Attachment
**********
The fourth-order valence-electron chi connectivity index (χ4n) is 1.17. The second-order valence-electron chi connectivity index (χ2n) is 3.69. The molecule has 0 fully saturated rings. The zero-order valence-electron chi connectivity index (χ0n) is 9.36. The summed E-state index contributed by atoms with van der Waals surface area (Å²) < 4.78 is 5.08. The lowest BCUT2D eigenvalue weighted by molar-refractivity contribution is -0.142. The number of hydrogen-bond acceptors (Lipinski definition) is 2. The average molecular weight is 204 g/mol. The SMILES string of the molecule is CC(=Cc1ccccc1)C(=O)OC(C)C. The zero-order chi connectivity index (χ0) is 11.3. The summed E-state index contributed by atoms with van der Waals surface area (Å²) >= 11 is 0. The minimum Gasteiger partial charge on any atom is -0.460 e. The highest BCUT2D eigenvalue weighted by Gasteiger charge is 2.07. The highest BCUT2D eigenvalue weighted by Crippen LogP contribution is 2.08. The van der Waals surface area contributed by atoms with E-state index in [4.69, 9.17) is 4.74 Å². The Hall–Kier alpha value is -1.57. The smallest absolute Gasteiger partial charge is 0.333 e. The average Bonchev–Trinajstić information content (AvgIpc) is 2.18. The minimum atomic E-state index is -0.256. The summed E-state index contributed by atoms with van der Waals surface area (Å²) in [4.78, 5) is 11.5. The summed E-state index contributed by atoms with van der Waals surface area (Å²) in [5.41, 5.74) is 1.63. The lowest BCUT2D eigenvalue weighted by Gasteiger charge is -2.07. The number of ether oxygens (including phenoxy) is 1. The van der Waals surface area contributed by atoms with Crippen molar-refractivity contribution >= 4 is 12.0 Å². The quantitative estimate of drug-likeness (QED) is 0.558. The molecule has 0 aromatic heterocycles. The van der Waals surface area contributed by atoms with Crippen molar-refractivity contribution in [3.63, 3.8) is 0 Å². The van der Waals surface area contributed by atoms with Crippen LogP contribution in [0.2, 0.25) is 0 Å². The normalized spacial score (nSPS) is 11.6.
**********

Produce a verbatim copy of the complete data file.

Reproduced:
The fourth-order valence-electron chi connectivity index (χ4n) is 1.17. The second-order valence-electron chi connectivity index (χ2n) is 3.69. The molecule has 0 fully saturated rings. The zero-order valence-electron chi connectivity index (χ0n) is 9.36. The summed E-state index contributed by atoms with van der Waals surface area (Å²) < 4.78 is 5.08. The lowest BCUT2D eigenvalue weighted by molar-refractivity contribution is -0.142. The number of hydrogen-bond acceptors (Lipinski definition) is 2. The average molecular weight is 204 g/mol. The SMILES string of the molecule is CC(=Cc1ccccc1)C(=O)OC(C)C. The zero-order chi connectivity index (χ0) is 11.3. The summed E-state index contributed by atoms with van der Waals surface area (Å²) >= 11 is 0. The minimum Gasteiger partial charge on any atom is -0.460 e. The highest BCUT2D eigenvalue weighted by Gasteiger charge is 2.07. The highest BCUT2D eigenvalue weighted by Crippen LogP contribution is 2.08. The van der Waals surface area contributed by atoms with E-state index in [4.69, 9.17) is 4.74 Å². The Hall–Kier alpha value is -1.57. The smallest absolute Gasteiger partial charge is 0.333 e. The average Bonchev–Trinajstić information content (AvgIpc) is 2.18. The minimum atomic E-state index is -0.256. The summed E-state index contributed by atoms with van der Waals surface area (Å²) in [4.78, 5) is 11.5. The summed E-state index contributed by atoms with van der Waals surface area (Å²) in [5.41, 5.74) is 1.63. The lowest BCUT2D eigenvalue weighted by Gasteiger charge is -2.07. The number of ether oxygens (including phenoxy) is 1. The van der Waals surface area contributed by atoms with Crippen molar-refractivity contribution >= 4 is 12.0 Å². The quantitative estimate of drug-likeness (QED) is 0.558. The molecule has 0 aromatic heterocycles. The van der Waals surface area contributed by atoms with Crippen molar-refractivity contribution in [3.63, 3.8) is 0 Å². The van der Waals surface area contributed by atoms with Crippen LogP contribution in [0.2, 0.25) is 0 Å². The normalized spacial score (nSPS) is 11.6.